Indonesian imports set to rocket as crisis bites

By Damon Evans 19 May 2017
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An offshore rig at Indonesia’s Mahakam block. The country could see a 2.5 MMboe/d shortfall. (SKKMigas) An offshore rig at Indonesia’s Mahakam block. The country could see a 2.5 MMboe/d shortfall. (SKKMigas)

Indonesia’s reliance on oil and gas imports could jump by 500% by 2025 unless action is taken. The stark warning was given by Eddy Tamboto, managing director of the Boston Consulting Group, speaking at the Indonesian Petroleum Association’s (IPA’s) conference in Jakarta. Tamboto added that the Indonesian government must implement a long-term strategic plan to boost output as domestic demand soars.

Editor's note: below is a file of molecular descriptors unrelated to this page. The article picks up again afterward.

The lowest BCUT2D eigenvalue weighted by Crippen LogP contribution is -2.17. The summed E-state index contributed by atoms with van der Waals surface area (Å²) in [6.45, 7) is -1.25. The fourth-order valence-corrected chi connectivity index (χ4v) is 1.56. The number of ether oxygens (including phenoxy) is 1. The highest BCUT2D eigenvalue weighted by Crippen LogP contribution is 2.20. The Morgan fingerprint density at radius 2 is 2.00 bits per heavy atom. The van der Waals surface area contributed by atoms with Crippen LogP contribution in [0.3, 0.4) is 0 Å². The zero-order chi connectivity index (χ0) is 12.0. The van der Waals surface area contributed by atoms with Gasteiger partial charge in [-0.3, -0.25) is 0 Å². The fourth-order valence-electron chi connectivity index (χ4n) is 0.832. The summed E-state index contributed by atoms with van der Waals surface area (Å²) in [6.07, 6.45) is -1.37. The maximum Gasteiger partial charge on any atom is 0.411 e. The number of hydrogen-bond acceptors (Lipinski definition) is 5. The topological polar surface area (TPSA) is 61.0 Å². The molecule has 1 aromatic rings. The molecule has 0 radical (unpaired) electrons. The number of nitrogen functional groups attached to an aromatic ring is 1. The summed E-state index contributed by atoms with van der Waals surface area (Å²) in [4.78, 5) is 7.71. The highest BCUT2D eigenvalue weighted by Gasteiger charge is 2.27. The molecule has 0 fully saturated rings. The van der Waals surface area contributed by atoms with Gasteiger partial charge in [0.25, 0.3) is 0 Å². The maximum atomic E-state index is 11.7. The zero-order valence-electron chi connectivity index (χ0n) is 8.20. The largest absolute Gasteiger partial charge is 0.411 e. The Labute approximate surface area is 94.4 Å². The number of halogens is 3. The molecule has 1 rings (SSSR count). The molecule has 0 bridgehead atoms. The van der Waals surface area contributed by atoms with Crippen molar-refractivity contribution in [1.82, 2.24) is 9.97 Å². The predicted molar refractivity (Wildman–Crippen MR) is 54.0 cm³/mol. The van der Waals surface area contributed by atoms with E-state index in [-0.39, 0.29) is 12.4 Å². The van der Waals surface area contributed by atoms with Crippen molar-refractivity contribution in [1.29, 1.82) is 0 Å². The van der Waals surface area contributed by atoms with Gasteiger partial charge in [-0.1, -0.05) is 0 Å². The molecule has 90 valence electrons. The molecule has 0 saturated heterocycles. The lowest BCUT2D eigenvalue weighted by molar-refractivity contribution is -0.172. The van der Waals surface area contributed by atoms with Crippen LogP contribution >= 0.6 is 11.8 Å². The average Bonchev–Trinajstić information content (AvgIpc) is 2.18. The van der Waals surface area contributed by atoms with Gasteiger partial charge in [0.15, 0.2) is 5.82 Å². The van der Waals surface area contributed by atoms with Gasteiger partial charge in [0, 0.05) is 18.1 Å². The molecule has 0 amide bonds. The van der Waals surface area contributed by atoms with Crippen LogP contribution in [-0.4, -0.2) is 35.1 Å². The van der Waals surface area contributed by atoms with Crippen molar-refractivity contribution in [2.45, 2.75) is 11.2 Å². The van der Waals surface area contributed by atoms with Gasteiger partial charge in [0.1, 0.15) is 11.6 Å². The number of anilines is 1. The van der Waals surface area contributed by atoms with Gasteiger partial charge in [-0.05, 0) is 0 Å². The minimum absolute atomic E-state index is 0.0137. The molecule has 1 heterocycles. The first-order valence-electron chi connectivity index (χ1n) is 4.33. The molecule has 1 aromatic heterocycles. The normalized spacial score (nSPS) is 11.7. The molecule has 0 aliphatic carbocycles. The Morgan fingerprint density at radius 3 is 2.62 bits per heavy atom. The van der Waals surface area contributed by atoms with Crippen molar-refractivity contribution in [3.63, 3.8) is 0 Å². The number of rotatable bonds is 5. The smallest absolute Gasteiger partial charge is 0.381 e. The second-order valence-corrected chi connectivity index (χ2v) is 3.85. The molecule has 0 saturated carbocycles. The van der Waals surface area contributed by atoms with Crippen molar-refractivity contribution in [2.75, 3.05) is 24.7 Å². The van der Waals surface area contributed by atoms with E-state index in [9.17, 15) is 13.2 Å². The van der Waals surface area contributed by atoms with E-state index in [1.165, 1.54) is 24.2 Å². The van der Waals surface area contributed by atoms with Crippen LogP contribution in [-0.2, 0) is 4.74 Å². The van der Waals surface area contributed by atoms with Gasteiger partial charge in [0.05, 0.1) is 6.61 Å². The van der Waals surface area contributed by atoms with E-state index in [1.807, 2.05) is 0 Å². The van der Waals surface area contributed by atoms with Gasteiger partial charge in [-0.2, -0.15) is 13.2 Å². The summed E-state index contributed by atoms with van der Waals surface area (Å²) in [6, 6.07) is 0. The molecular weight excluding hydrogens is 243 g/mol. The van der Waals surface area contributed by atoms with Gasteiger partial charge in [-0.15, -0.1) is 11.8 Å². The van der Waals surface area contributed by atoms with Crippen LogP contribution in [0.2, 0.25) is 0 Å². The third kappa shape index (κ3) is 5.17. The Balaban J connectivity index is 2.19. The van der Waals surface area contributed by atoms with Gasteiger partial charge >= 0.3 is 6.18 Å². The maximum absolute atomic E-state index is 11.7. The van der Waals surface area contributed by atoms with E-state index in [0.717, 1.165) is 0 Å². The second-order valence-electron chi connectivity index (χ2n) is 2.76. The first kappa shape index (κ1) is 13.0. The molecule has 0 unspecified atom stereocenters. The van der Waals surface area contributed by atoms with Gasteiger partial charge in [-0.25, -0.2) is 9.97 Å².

Analysts estimate the country will have a supply shortfall of 2.5 million barrels of oil equivalent per day (MMboe/d) in 2025 unless the former OPEC member can reinvigorate investment in its ailing upstream business. Indonesia, a mature producer, is already a net oil importer and approved new rules earlier this year to allow LNG imports. Initial cargoes may start arriving as early as 2019, at which time Indonesia could already be struggling to meet its demand for gas, which is a crucial economic driver. 

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